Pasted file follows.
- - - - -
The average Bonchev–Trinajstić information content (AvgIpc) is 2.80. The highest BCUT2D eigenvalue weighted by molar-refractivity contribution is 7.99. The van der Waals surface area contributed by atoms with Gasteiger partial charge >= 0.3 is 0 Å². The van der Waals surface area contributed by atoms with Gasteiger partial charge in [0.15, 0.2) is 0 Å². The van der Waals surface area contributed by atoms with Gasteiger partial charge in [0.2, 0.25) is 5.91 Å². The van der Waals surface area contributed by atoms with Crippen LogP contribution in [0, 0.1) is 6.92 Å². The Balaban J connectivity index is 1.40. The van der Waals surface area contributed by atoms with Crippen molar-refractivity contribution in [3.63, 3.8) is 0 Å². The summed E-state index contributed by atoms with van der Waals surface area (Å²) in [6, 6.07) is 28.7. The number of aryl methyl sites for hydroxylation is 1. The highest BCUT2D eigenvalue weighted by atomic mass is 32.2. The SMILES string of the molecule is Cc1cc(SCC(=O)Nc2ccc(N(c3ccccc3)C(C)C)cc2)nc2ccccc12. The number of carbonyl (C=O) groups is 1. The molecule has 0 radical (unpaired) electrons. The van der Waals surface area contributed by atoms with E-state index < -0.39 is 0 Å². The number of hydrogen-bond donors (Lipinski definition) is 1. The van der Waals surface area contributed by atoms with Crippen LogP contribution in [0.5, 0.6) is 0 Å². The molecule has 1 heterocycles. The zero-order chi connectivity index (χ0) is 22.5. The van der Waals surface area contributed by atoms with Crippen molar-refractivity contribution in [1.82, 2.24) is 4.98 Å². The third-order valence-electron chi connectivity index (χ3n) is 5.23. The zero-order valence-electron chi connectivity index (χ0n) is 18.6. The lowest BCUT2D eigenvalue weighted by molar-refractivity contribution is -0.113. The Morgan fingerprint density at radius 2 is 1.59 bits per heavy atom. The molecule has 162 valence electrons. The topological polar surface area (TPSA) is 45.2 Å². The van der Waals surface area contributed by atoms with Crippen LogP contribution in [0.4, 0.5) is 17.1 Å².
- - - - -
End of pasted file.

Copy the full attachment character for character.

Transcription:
The average Bonchev–Trinajstić information content (AvgIpc) is 2.80. The highest BCUT2D eigenvalue weighted by molar-refractivity contribution is 7.99. The van der Waals surface area contributed by atoms with Gasteiger partial charge >= 0.3 is 0 Å². The van der Waals surface area contributed by atoms with Gasteiger partial charge in [0.15, 0.2) is 0 Å². The van der Waals surface area contributed by atoms with Gasteiger partial charge in [0.2, 0.25) is 5.91 Å². The van der Waals surface area contributed by atoms with Crippen LogP contribution in [0, 0.1) is 6.92 Å². The Balaban J connectivity index is 1.40. The van der Waals surface area contributed by atoms with Crippen molar-refractivity contribution in [3.63, 3.8) is 0 Å². The summed E-state index contributed by atoms with van der Waals surface area (Å²) in [6, 6.07) is 28.7. The number of aryl methyl sites for hydroxylation is 1. The highest BCUT2D eigenvalue weighted by atomic mass is 32.2. The SMILES string of the molecule is Cc1cc(SCC(=O)Nc2ccc(N(c3ccccc3)C(C)C)cc2)nc2ccccc12. The number of carbonyl (C=O) groups is 1. The molecule has 0 radical (unpaired) electrons. The van der Waals surface area contributed by atoms with E-state index < -0.39 is 0 Å². The number of hydrogen-bond donors (Lipinski definition) is 1. The van der Waals surface area contributed by atoms with Crippen LogP contribution in [0.5, 0.6) is 0 Å². The molecule has 1 heterocycles. The zero-order chi connectivity index (χ0) is 22.5. The van der Waals surface area contributed by atoms with Crippen molar-refractivity contribution in [1.82, 2.24) is 4.98 Å². The third-order valence-electron chi connectivity index (χ3n) is 5.23. The zero-order valence-electron chi connectivity index (χ0n) is 18.6. The lowest BCUT2D eigenvalue weighted by molar-refractivity contribution is -0.113. The Morgan fingerprint density at radius 2 is 1.59 bits per heavy atom. The molecule has 162 valence electrons. The topological polar surface area (TPSA) is 45.2 Å². The van der Waals surface area contributed by atoms with Crippen LogP contribution in [0.4, 0.5) is 17.1 Å².